The $5 stamp shows the red admiral butterfly, which is found throughout New Zealand during summer. Its favoured food is native stinging nettle, but it can also be seen feeding from the sap of tree bark.
Figure 5 – The 1997 booklet sheet contains ten 40c stamps featuring “Creepy Crawlies”
The giant wētā is found only in New Zealand and is probably the oldest and most physically unchanged insect in the world. Despite their fierce appearance, they are helpless to protect themselves against rats and cats. For this reason, they are mainly found on small offshore islands, including Stephens Island and Great Barrier Island.
The giant land snail, like many of the invertebrates endemic to New Zealand, is an ancient species originating about 200 million years ago. They live deep in the calcium-rich soils of the forests in the southern part of the North Island and the northern part of the South Island. They can grow up to 10cm in diameter and live for up to 40 years.
The peripatus, like the tuatara, have an ancient lineage. Their soft bodies are segmented like worms, and yet they have antennae and claws like insects. The greyish-blue is the most common of the five species in New Zealand. It can be up to 60mm in length, has 15 pairs of legs, and is widespread in both main islands.
The giant dragonfly, with its sleek black and yellow ‘fuselage’ and a wingspan of 100-120mm is an impressive flying insect. It is agile and rapid when airborne, darting swiftly in search of prey and using its enormous eyes to search for insects. After pinpointing its target, it closes in and grasps its prey with its legs.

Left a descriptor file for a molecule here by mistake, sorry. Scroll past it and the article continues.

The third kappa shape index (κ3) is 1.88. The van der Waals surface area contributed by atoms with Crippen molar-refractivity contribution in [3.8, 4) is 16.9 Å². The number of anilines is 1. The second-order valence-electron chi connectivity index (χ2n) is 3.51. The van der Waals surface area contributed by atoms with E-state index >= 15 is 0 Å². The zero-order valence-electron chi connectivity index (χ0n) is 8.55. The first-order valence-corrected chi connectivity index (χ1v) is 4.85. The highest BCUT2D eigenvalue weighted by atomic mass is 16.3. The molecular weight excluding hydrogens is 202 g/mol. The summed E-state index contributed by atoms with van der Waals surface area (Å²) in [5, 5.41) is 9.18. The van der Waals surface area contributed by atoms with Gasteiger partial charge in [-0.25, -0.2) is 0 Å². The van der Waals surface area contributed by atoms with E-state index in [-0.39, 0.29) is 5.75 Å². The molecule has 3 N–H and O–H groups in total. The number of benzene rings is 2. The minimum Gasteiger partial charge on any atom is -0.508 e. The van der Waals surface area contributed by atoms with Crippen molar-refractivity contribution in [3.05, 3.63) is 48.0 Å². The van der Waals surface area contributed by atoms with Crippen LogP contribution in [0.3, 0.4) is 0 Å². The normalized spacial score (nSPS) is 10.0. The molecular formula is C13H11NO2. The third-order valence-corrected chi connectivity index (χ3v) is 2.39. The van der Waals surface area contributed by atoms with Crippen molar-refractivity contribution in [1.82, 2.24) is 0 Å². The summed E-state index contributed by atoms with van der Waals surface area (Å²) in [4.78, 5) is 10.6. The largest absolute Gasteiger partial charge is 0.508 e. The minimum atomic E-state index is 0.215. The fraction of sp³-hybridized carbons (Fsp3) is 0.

The pūririmoth, illustrated in the 1970 definitives, was also part of the Creepy Crawlies issue.
There are about 40 different species of cicada in New Zealand, and they live in a diverse range of habitats from lowland tussock scrub, forest, and riverbanks to stony outcrops and alpine scree. The high-pitched vibrato of the chorus cicada (the most common species) is produced by the male of a species to attract a mate.
The flax weevil was widespread but is now found only in ‘rat-free’ satellite islands. Their lives revolve around the harakeke plant, which is their only source of food. Young larvae feed from the fleshy base of the plant while adults feed from the young leaves.
The giant veined slug is one of 25 varieties found in New Zealand. These molluscs can grow up to 150mm long and most species live on the ground in rotting logs or leaf litter.
The katipō spider is known for its large, round abdomen and distinctive markings – ared or orange stripe running down the female’s back and bright orange diamonds, together with black and white stripes, on the male’s abdomen. The katipō is rarely found more than 100m from the sea and is New Zealand’s only poisonous insect.
New Zealand’s largest endemic beetle, the huhu, can vary in length from 25 to 50 mm. It has long, jointed feelers and hard, embossed wings that have a pattern similar to veins on a leaf. Dead and dying wood is its favourite diet, and it has been known to give a sharp nip when handled.
 Definitive postage stamps are issued in a full range of the denominations intended for use on all classes of mail. Unlike commemorative stamps, which are issued for fixed periods in limited quantities, definitives are usually issued in indefinite quantities and are used over longer periods of time.